Studio: Warner Bros. Pictures
Mortal Kombat swings and clangs but misses their targets.
There were official plans for the next Mortal Kombat film after Mortal Kombat: Annihilation, but those plans have never been materialized following the critical and box office disaster of that said sequel, which was dated back in 1997. But now, this new Mortal Kombat film serves as a reboot of the franchise and a mortal comeback after years of onscreen absence. Based on the video game franchise created by Ed Boon and John Tobias, this reboot becomes Simon McQuiod’s directorial debut after periods of making commercials and stars Lewis Tan in his main leading role, alongside with Jessica McNamee, Josh Lawson, Tadanobu Asano, Mehcad Brooks, Ludi Lin, Chin Han, Joe Taslim, and Hiroyuki Sanada.
This Mortal Kombat reboot focuses on a MMA fighter named Cole Young who has been summoned to seek out the Earth's greatest champions in order to stand against the enemies and the threats from the Outworld in a high stakes battle for the universe and for the whole world.
This film features the new character named Cole Young, having been portrayed by Lewis Tan (Netflix’s Wu Assassins, Deadpool 2), while the majority of the actors are given character roles from the video game franchise. Here we have Jessica McNamee (USA’s Sirens) as Sonya Blade, Josh Lawson (House of Lies) as Kano, Tadanobu Asano (MCU’s Thor films) as Lord Raiden, Mehcad Brooks (Supergirl) as Jax, Ludi Lin (2017’s Power Rangers) as Liu Kang, Chin Han (The Dark Knight) as Shang Tsung, Joe Taslim (Fast & Furious 6) as Sub-Zero, and Hiroyuki Sanada (The Last Samurai) as Hanzo Hasashi who is later revealed to be Scorpion.
With McQuiod’s direction, the picture quality, the story, and color palette are a massive improvement from the 1990s action film era, making this installment look fresh, new, and improved. Even when he put this team to conceive the idea of putting many camera shoots in many places for its action sequences. The director and the crew have provided some great action sequences for the film and that strong “fight” choreography, which gave the film higher points, are something to be mostly expected all out of all the director has offered from a movie within its title.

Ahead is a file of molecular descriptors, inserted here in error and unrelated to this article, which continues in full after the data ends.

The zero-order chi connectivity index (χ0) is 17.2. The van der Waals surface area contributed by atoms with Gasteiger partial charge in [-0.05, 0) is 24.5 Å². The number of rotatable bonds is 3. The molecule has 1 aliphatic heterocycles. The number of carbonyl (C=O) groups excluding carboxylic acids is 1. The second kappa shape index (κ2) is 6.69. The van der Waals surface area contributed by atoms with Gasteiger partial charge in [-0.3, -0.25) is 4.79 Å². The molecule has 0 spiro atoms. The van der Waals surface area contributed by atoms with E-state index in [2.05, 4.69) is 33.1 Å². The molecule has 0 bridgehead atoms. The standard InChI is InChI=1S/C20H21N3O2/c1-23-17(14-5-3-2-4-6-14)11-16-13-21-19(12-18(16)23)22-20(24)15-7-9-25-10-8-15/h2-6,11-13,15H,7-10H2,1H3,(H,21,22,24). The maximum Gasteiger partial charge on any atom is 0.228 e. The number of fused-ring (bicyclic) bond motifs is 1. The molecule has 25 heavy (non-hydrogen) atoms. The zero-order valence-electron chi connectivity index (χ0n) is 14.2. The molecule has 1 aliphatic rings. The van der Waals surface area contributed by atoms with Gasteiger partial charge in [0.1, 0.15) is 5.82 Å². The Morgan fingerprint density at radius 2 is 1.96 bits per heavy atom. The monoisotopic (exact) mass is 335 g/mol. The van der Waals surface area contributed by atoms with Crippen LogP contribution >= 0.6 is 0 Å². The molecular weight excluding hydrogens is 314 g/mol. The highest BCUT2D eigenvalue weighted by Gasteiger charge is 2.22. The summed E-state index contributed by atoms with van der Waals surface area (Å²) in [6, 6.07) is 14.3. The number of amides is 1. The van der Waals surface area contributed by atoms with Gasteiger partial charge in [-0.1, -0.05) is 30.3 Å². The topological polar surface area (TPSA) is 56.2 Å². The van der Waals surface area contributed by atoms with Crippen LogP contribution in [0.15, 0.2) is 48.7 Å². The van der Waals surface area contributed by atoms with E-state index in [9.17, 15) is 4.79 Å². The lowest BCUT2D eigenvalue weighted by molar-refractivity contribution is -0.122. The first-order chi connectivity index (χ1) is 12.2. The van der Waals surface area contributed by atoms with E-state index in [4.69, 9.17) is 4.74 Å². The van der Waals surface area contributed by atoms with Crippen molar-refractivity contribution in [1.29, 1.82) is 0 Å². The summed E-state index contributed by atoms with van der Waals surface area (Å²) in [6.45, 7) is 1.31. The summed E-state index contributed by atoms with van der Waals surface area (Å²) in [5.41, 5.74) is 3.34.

In addition to his directing, the colorful old-school special effects regarding the characters and their abilities are also very well done as if the team wants their foods to be cooked to their desired temperature. The special effects do consider how the budget constraints this movie had. McQuoid, the cast, and the crew knew all the drills, the nuts-and-bolts, and the ups-and-downs to see how a regular Mortal Kombat movie or a video game is supposed to look like.
While this flick is fun to watch, there are some unenjoyable downfalls on this film. The villains are given weak personalities as they are very flat, unthreatening, and chemically unbalanced along with small numbers of those main characters given the same treatment. Another one is the dialogue and the script-writing are very flat, confused, and horrible as well. Third thing is there are so many Mortal Kombat characters being underused and wasted for that opportunity since the filmmakers wanted to focus on newer characters instead of turning their heads towards the franchise characters. And lastly, what is surprising is that this new main character Cole Young becoming the center of attention on this film and being billed on top as opposed to the Mortal Kombat characters, who are given the roles as supportive characters. My main guess is that the director wanted to take on a newer, refreshing approach on the franchise.
Mortal Kombat is a fun, but cautious flick for both fans and audiences out there who are looking forward to this movie based on what anyone saw on the trailer. I feel like movie trailers these days become the best thing lots of people watch out of any film but later, the entire film will be either a critical success or a failure when it comes out to the general public. McQuiod did a good job directing. If you love Mortal Kombat so much, then I say you can watch it, but you need to take proper precautions on that as I might have some struggles if I ever saw this movie again.
(Review by Henry Pham)